Office of Sustainability
Two years ago, UNT created the Sustainability Council to begin designing a plan to meet the ACUPCC commitment. Among the council’s recommendations was the creation of the Office of Sustainability to guide UNT to its goal to become carbon neutral.
Spinks says UNT’s Office of Sustainability is unique for two reasons.
“First, the administration has given us full liberty to engage in any activities that the university undertakes,” he says. “That lets us be completely objective as we guide the university and provide benefits to all parts of the UNT family. Second, we are the central point for information collection, organization and dissemination, and coordination of activities related to sustainability. As such, the office brings cohesion to the many sustainability efforts on campus, increasing their impact.”
The office also:
- tracks all of the university’s sustainability efforts and accomplishments throughout its history
- facilitates new innovative sustainability initiatives throughout the campus
- partners in the development of courses and degrees in sustainability
- increases the visibility of and identifies funding for sustainability research activities
Sustainability research and teaching
Many of UNT’s significant research initiatives could help reduce negative environmental impacts. Some of the goals of the university’s research clusters include:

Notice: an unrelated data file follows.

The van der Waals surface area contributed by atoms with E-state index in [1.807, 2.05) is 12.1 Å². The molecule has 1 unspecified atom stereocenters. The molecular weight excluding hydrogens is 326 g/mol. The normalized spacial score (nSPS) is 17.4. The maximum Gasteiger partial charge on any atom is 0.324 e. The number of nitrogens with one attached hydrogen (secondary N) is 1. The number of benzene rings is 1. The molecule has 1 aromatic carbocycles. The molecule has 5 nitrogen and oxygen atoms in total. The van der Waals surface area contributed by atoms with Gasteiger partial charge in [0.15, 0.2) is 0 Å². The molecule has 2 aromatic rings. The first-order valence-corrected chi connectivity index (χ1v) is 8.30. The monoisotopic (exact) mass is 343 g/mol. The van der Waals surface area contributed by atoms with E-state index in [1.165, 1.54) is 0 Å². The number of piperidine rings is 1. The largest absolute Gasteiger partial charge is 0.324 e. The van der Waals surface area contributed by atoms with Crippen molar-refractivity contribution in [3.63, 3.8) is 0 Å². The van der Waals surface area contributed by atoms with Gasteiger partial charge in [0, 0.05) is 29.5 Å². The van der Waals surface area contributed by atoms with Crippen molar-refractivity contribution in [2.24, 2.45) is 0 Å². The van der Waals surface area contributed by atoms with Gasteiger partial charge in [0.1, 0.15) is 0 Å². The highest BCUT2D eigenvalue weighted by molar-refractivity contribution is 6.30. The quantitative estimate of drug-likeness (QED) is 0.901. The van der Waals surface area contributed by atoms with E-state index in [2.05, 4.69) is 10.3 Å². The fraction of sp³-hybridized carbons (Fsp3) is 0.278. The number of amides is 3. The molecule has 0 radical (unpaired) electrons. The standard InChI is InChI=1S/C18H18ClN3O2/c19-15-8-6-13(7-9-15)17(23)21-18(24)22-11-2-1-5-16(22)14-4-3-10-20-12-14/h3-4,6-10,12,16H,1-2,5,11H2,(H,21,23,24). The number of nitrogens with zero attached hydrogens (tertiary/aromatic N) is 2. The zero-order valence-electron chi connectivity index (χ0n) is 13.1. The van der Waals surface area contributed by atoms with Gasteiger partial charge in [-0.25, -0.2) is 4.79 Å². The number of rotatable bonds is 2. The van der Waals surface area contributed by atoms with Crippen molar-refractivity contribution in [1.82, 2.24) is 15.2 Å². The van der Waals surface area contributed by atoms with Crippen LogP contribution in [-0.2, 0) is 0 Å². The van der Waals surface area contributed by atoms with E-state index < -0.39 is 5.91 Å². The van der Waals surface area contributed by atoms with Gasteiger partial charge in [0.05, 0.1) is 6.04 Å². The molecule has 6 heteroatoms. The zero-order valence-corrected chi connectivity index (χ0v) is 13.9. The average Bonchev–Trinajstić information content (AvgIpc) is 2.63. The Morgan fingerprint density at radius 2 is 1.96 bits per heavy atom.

- Exploring how light can be used in extremely small dimensions to develop new nano-devices with applications in energy and a number of other fields.
- Using materials modeling to produce predictive tools to create next-generation materials to help scientists reduce greenhouse gas in the environment.
- Studying signaling mechanisms in plants that control growth, crop yield, defense against pathogens and responses to stress.
- Developing renewable bioproducts to create green solutions for the life cycle of consumer and industry products using plant, bacteria and other bio-agent materials.
In the classroom, UNT has the nation’s leading curriculum in environmental philosophy (according to the International Association of Environmental Philosophy) and offers 65 courses across disciplines that either focus on sustainability issues or incorporate some aspect of sustainability as part of the coursework.
Spirit of Green
For students, being green is about more than being a responsible resident of the planet, it’s also the way you show your UNT pride.
“Green living has infused UNT spirit,” says Heidi Bamberg, women’s studies graduate student. “As our official school color, green as pride and green as sustainable are now interchangeably used. The green movements are very apparent at popular school events, like football games, where things like recycling play an integral part.”
Students’ efforts don’t stop with recycling. UNT students start local food movements, plant trees and reduce their carbon footprint by bicycling and carpooling whenever possible. They adopt sustainable lifestyle practices and serve as examples of conservation and sustainability for the community at large.